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Land and Resources, Natural Resources

Deccan Plateau, tropical evergreen, Gangetic Plain, alluvial deposits, red soils

India’s most important natural resources are land and water. About 54.4 percent of the land area is arable, and groundwater resources are considerable. The Gangetic Plain is one of India’s most fertile regions. The soils of this region were formed by the alluvial deposits of the Ganges and its tributaries. In this area, as well as in the peninsular deltas, groundwater is plentiful and close to the surface, making year-round irrigation possible. These regions may produce two or three harvests a year. Most of India’s wheat and rice are grown here.

The black and red soils of the Deccan Plateau, although not as thick as the Gangetic Plain alluvium, are also fertile. The groundwater resources of the Deccan are significant but more difficult to reach, so most farmers rely on the monsoons for water. Farmers typically grow a single crop, including coarse grains such as sorghum, maize (corn), millet, and cotton.

Forests constitute another natural resource for India, with woodlands covering 21.6 percent of its land area. India’s highly varied climate and land produce diverse forests. The majority are deciduous, both tropical-dry, experiencing a significant dry season, and tropical-moist, receiving relatively uniform rainfall year-round. The remainder of forests range in type from tropical evergreen to Himalayan temperate and alpine. Major commercial tree species include teak, rosewood, and sal. Bamboo is a widely used construction material. Despite significant overuse of forest resources in the past, government and private efforts have reduced the rate of deforestation in natural forests and increased new plantations of trees, creating a modest net gain in forest cover since 1990.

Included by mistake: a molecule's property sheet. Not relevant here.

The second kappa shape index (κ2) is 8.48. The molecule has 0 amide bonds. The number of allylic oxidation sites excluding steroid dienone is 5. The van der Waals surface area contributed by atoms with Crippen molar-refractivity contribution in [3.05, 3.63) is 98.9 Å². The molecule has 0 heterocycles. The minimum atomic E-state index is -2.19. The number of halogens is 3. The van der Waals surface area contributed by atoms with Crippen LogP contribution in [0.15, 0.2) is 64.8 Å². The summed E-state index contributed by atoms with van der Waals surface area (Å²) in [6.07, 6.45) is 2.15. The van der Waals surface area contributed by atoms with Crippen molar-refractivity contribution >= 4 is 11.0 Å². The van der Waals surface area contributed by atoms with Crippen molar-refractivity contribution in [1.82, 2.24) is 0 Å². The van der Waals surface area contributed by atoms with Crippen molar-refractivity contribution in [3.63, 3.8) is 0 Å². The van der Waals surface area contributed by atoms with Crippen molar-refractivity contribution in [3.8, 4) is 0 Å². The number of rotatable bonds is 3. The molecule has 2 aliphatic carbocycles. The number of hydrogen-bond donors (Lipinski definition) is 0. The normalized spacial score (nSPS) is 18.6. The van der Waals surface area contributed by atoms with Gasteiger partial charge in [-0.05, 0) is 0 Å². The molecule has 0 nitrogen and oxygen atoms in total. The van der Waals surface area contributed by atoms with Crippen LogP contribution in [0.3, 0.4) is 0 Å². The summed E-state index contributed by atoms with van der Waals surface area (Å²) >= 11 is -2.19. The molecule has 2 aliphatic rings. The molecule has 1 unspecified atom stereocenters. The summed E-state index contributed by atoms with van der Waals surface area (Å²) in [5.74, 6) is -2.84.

The mineral resources of India include a vast belt of coal reserves stretching from the eastern part of Maharashtra state through Chhattisgarh and Jharkhand to West Bengal state. The same geographical area, with the addition of Orissa state, contains major deposits of bauxite. Iron ore is also found here, as well as in the Western Ghats in and around Goa. Other mineral deposits include manganese (found mainly in central India), copper, and chromite. There are significant oil and natural gas reserves in Assam and Gujarat states, and on the continental shelf off Maharashtra and Gujarat. India also has ample reserves of phosphate rock apatite, gypsum, limestone, and mica.

Article key phrases:

Deccan Plateau, tropical evergreen, Gangetic Plain, alluvial deposits, red soils, chromite, Western Ghats, rate of deforestation, West Bengal state, Ganges, central India, continental shelf, Maharashtra state, natural gas reserves, monsoons, Assam, sorghum, tributaries, Jharkhand, forest cover, millet, gypsum, mineral deposits, mica, rosewood, manganese, Goa, Chhattisgarh, teak, maize, corn, woodlands, limestone, natural resource, rice, farmers, land area, copper, harvests, cotton, soils, geographical area, surface, percent, government, past, type


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